Time To Remember Time To Forget...
1967 - how could he ever forget it? Spike Momyer, commanding the 7th Air Force, had launched Operation Bolo. Two groups of twenty-eight F4s were to attack the airfields at Gia Lam and Phuc Yen. They were the main force - 8th Tactical Fighter Wing jockeys, hot-shots long on experience, and top heavy with confidence - full of bravado, bull shit and guts.
Bonney's unit - the 366th Tactical Fighter Wing - was to sweep in low and fast, pinning down the bases at Kep Ha and Cat Bi. They were to zap any escaping Migs, the ones running for their lives - smoking low and fast, north to the Chinese border.
The 8th had begun with a feint, flying ponderously, simulating heavily laden F-105 Thunderchiefs. It had looked like just another Rolling Thunder raid, another routine bombing mission - until the last moment when they had showed their real intent - rolling away from the bombers to scream earthward into a low level strike.
The surprise attack had caught the Russian-built jets on the ground, destroying them before they got airborne, but the surface to air missiles had still remained a problem.
'Lynt, break left - break break,' the urgent rising note of his wingman's warning had echoed in his earphones.
'Mig in your six. Break left Lynt - mother-fucker on your tail - get out, for Christ's sake.'
Banging the throttles into full afterburner, Bonney had tasted the copper juices of fear as he pulled into a gut wrenching climbing turn, blacking out his navigator in the process. Reversing the spiral - still near vertical - he'd watched the Mig overshoot, reluctant to match his wing-bending manoeuvre.
'Follow that, you bastard,' elation flushed heat into his blood.
From instinct more than conscious thought, he'd continued rolling right in a tight high-g barrel roll almost tearing his wings off. The violent manoeuvre slowed his jet, positioning it in a shallow dive four hundred yards behind the Mig.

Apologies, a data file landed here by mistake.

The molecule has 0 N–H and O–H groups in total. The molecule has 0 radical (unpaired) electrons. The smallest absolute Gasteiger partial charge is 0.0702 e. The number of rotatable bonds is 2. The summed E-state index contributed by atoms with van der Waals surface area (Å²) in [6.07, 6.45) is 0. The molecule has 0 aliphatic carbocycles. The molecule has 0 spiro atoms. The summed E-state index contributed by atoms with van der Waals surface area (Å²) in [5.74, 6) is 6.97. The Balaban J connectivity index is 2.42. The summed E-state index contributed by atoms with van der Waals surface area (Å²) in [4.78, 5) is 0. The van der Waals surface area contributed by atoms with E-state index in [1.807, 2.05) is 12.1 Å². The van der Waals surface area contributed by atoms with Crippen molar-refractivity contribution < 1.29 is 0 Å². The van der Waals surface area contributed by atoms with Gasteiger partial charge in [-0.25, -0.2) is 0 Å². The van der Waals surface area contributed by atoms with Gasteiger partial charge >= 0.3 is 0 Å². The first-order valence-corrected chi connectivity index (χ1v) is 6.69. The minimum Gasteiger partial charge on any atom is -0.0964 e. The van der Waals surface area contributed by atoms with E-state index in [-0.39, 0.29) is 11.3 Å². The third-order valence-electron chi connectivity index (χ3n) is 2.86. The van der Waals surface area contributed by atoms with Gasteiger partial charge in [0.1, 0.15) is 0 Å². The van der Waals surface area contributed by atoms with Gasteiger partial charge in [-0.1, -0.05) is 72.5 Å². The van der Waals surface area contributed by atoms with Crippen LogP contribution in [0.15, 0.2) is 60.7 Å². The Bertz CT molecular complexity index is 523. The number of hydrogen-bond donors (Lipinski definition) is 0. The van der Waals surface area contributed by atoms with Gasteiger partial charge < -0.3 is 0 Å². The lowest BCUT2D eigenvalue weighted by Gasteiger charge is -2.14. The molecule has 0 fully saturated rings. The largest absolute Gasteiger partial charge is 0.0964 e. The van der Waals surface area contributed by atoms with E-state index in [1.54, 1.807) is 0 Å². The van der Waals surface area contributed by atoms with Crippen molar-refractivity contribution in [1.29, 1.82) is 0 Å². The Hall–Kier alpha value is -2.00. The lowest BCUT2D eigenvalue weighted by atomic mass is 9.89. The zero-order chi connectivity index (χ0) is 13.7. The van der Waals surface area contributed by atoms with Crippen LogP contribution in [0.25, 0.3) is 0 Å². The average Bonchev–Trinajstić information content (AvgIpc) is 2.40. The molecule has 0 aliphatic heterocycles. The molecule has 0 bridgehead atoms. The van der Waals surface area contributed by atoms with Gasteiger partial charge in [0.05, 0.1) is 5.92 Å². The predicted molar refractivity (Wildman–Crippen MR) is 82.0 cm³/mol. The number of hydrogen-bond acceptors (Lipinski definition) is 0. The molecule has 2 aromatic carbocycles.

'Now, see how you like it,' he'd spat the words viciously' - the red mist of aggression blurring his vision.
For twenty seconds the Communist pilot had used all his skill to out-fly Bonney - outrunning him when the pilot went balls to the wall and extracted maximum military thrust from his afterburner. Arming his missiles, Bonney finally positioned for a shot. His Sidewinder had taken the starboard wing off the Mig, but he was pleased to see its pilot eject safely.
Less than a minute later, Bonney's F4 had been hit by a surface to air missile. Both he and his navigator had successfully ejected, but the cost was a leg so smashed up it still gave him hell every time the weather changed.
Then followed years of disillusionment - moved from one stinking prison camp to another - waiting always waiting for his grateful country to negotiate his release. When he was finally returned to the USA - just another forgotten hero, wasted in body and drained of spirit - what did he find?
He was spat upon by the Flower People, those peace lovers, in his beloved California, and then vilified by anti-war liberal intellectuals. He'd returned to a country where his kind had become an embarrassment - just like the old-time gunfighters had been, after the Lincoln County cattle wars.
Ace jet pilot - five kills verified - four years of hell in stinking rat holes called prisoner of war camps. A once shiny medal tarnishing on his left tit. Recognition - some sort of reward? A sick joke - all the decent jobs were occupied by draft dodgers and apologists. A sanitised, ashamed America ignored him.
They might as well have erected a sign announcing; WOUNDED HEROES NOT WANTED HERE.
He never shook off the bitterness.
Peter Hunter 2012
This short story is extracted from peter Hunter's thriller Time Of The Eagle on Kindle